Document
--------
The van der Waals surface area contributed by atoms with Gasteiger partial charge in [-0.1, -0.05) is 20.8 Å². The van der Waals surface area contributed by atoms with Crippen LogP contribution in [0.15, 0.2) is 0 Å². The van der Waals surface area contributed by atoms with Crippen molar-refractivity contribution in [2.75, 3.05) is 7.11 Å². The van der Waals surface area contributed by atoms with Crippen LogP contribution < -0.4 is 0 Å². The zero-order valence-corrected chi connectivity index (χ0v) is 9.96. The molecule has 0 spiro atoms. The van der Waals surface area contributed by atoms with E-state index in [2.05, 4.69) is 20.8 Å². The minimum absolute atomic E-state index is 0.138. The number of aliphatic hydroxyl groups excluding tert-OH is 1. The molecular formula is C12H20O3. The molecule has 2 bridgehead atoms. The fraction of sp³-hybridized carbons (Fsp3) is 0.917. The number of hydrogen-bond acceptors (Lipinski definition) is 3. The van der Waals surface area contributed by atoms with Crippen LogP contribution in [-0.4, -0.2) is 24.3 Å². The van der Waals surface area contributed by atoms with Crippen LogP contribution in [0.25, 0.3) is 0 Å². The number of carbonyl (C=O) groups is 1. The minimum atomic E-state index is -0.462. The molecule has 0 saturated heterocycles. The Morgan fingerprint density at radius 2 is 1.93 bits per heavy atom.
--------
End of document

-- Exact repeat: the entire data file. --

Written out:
The van der Waals surface area contributed by atoms with Gasteiger partial charge in [-0.1, -0.05) is 20.8 Å². The van der Waals surface area contributed by atoms with Crippen LogP contribution in [0.15, 0.2) is 0 Å². The van der Waals surface area contributed by atoms with Crippen molar-refractivity contribution in [2.75, 3.05) is 7.11 Å². The van der Waals surface area contributed by atoms with Crippen LogP contribution < -0.4 is 0 Å². The zero-order valence-corrected chi connectivity index (χ0v) is 9.96. The molecule has 0 spiro atoms. The van der Waals surface area contributed by atoms with E-state index in [2.05, 4.69) is 20.8 Å². The minimum absolute atomic E-state index is 0.138. The number of aliphatic hydroxyl groups excluding tert-OH is 1. The molecular formula is C12H20O3. The molecule has 2 bridgehead atoms. The fraction of sp³-hybridized carbons (Fsp3) is 0.917. The number of hydrogen-bond acceptors (Lipinski definition) is 3. The van der Waals surface area contributed by atoms with Crippen LogP contribution in [-0.4, -0.2) is 24.3 Å². The van der Waals surface area contributed by atoms with Crippen LogP contribution in [0.25, 0.3) is 0 Å². The number of carbonyl (C=O) groups is 1. The minimum atomic E-state index is -0.462. The molecule has 0 saturated heterocycles. The Morgan fingerprint density at radius 2 is 1.93 bits per heavy atom.